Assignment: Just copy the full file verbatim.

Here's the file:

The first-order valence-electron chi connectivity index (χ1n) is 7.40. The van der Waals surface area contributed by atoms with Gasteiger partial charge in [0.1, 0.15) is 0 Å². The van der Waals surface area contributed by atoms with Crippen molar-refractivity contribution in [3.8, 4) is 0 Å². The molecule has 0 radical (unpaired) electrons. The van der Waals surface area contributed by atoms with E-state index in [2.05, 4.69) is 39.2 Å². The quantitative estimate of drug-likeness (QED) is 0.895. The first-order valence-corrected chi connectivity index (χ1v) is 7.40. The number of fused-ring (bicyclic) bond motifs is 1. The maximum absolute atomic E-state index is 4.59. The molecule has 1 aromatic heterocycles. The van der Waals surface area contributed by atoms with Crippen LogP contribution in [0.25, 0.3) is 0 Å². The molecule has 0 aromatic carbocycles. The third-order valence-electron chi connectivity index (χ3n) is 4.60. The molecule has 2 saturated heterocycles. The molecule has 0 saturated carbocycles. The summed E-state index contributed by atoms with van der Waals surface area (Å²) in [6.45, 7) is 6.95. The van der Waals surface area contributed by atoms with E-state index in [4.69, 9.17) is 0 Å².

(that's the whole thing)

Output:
The first-order valence-electron chi connectivity index (χ1n) is 7.40. The van der Waals surface area contributed by atoms with Gasteiger partial charge in [0.1, 0.15) is 0 Å². The van der Waals surface area contributed by atoms with Crippen molar-refractivity contribution in [3.8, 4) is 0 Å². The molecule has 0 radical (unpaired) electrons. The van der Waals surface area contributed by atoms with E-state index in [2.05, 4.69) is 39.2 Å². The quantitative estimate of drug-likeness (QED) is 0.895. The first-order valence-corrected chi connectivity index (χ1v) is 7.40. The number of fused-ring (bicyclic) bond motifs is 1. The maximum absolute atomic E-state index is 4.59. The molecule has 1 aromatic heterocycles. The van der Waals surface area contributed by atoms with Crippen LogP contribution in [0.25, 0.3) is 0 Å². The molecule has 0 aromatic carbocycles. The third-order valence-electron chi connectivity index (χ3n) is 4.60. The molecule has 2 saturated heterocycles. The molecule has 0 saturated carbocycles. The summed E-state index contributed by atoms with van der Waals surface area (Å²) in [6.45, 7) is 6.95. The van der Waals surface area contributed by atoms with E-state index in [4.69, 9.17) is 0 Å².